Poorer women 'have worst breast cancer'

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Indy Lifestyle Online

Women from deprived backgrounds who develop breast cancer are more likely to have an aggressive form of the disease, research indicated yesterday.

Women from deprived backgrounds who develop breast cancer are more likely to have an aggressive form of the disease, research indicated yesterday.

The conclusions were drawn from data gathered from 608 patients treated for early breast cancer in Glasgow between October 1995 and March 2001. Scotland has the worst record in Europe for survival from the disease in its various forms.

Catherine Sharp, a senior house officer at Southern General Hospital in Glasgow, who carried out the study, found that poorer women were significantly more likely to have grade-three tumours, the toughest to treat. She also identified a trend for them to have a form of tumour known as oestrogen-receptor negative, which is not fed by the oestrogen hormone and does not respond to anti-oestrogen drugs.

Lifestyle factors – poor diet and a prevalence of smoking – were cited as possible reasons for the aggressive tumours, though further research is needed to establish any recurring patterns.

"Treatment for affluent and deprived patients seems to be the same; however, these women may have a poorer response to the treatments due to lifestyle-related issues," said Dr Sharp.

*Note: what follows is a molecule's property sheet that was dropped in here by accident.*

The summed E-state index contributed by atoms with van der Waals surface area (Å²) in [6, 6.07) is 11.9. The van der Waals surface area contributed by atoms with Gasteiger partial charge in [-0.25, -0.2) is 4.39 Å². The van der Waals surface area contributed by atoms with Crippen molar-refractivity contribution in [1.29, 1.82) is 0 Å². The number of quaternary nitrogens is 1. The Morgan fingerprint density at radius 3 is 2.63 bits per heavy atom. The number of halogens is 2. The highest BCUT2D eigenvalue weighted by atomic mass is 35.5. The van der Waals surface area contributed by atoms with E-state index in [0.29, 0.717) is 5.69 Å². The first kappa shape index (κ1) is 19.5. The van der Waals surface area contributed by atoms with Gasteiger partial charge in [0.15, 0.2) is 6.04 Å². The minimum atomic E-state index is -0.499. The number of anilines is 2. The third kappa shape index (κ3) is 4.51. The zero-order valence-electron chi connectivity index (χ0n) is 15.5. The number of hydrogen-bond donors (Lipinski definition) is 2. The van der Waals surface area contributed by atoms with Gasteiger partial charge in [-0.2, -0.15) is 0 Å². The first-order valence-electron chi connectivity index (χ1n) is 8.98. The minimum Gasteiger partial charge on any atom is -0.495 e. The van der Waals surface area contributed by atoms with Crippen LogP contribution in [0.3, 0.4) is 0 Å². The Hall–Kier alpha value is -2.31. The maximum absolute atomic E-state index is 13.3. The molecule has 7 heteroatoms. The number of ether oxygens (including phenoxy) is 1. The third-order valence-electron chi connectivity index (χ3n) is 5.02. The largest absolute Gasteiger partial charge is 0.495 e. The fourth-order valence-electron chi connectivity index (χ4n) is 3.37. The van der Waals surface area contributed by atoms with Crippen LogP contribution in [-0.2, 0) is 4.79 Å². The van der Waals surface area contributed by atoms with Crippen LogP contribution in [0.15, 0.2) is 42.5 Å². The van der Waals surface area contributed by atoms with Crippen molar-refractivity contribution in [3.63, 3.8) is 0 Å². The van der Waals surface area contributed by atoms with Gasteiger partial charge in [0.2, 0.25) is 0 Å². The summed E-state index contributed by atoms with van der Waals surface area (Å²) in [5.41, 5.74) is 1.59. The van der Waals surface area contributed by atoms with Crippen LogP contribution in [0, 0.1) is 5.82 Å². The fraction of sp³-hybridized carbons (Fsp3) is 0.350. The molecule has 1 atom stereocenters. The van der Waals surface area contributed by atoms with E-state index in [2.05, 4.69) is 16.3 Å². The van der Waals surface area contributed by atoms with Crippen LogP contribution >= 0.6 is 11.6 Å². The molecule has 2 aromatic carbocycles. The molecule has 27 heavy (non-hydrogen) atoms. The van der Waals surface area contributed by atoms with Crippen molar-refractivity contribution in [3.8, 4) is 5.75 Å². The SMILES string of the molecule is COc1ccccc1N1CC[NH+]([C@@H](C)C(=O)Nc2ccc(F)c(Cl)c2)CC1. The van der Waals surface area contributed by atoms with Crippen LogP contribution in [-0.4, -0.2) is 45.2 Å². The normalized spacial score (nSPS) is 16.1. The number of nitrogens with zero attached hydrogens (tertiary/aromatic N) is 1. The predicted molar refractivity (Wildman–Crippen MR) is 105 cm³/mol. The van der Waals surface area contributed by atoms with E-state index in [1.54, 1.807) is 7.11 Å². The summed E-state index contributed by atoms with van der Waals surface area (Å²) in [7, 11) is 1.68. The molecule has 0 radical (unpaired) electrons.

Wider studies of patients at all stages of breast cancer show women from deprived backgrounds usually have larger tumours when they first present themselves to their GP. It is not clear why this is the case, but Dr Sharp said it could be that they go to their doctor later and that they tend to have tumours that grow more rapidly.

Of the 608 women studied, 135 were classified as affluent, 293 intermediate and 180 deprived. The study found 11.1 per cent of affluent women, 15.4 per cent of intermediate and 21.7 per cent of deprived women had grade-three tumours.

Last year's Regional Trends survey by the Office of National Statistics showed those living in the most deprived areas of Scotland to be two and a half times more likely than the wealthiest to die from coronary heart disease.

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